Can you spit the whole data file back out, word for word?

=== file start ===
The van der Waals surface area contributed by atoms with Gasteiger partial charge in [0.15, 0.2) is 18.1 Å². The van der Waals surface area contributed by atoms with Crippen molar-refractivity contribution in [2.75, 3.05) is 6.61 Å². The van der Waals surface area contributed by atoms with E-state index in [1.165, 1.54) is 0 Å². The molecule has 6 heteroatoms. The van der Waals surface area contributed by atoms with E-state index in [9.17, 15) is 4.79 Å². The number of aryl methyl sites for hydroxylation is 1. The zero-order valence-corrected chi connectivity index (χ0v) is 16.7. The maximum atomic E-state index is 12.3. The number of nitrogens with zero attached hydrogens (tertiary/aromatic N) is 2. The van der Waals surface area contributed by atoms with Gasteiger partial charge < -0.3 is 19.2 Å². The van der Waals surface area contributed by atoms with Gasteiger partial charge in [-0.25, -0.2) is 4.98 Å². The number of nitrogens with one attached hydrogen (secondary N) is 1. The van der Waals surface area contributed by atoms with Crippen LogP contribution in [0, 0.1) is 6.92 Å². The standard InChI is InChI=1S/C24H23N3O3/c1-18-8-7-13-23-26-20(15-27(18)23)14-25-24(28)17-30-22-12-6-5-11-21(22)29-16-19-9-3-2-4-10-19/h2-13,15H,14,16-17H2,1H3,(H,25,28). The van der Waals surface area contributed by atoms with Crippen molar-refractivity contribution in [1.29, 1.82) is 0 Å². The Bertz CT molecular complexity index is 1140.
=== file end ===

The van der Waals surface area contributed by atoms with Gasteiger partial charge in [0.15, 0.2) is 18.1 Å². The van der Waals surface area contributed by atoms with Crippen molar-refractivity contribution in [2.75, 3.05) is 6.61 Å². The van der Waals surface area contributed by atoms with E-state index in [1.165, 1.54) is 0 Å². The molecule has 6 heteroatoms. The van der Waals surface area contributed by atoms with E-state index in [9.17, 15) is 4.79 Å². The number of aryl methyl sites for hydroxylation is 1. The zero-order valence-corrected chi connectivity index (χ0v) is 16.7. The maximum atomic E-state index is 12.3. The number of nitrogens with zero attached hydrogens (tertiary/aromatic N) is 2. The van der Waals surface area contributed by atoms with Gasteiger partial charge < -0.3 is 19.2 Å². The van der Waals surface area contributed by atoms with Gasteiger partial charge in [-0.25, -0.2) is 4.98 Å². The number of nitrogens with one attached hydrogen (secondary N) is 1. The van der Waals surface area contributed by atoms with Crippen LogP contribution in [0, 0.1) is 6.92 Å². The standard InChI is InChI=1S/C24H23N3O3/c1-18-8-7-13-23-26-20(15-27(18)23)14-25-24(28)17-30-22-12-6-5-11-21(22)29-16-19-9-3-2-4-10-19/h2-13,15H,14,16-17H2,1H3,(H,25,28). The van der Waals surface area contributed by atoms with Crippen molar-refractivity contribution in [1.29, 1.82) is 0 Å². The Bertz CT molecular complexity index is 1140.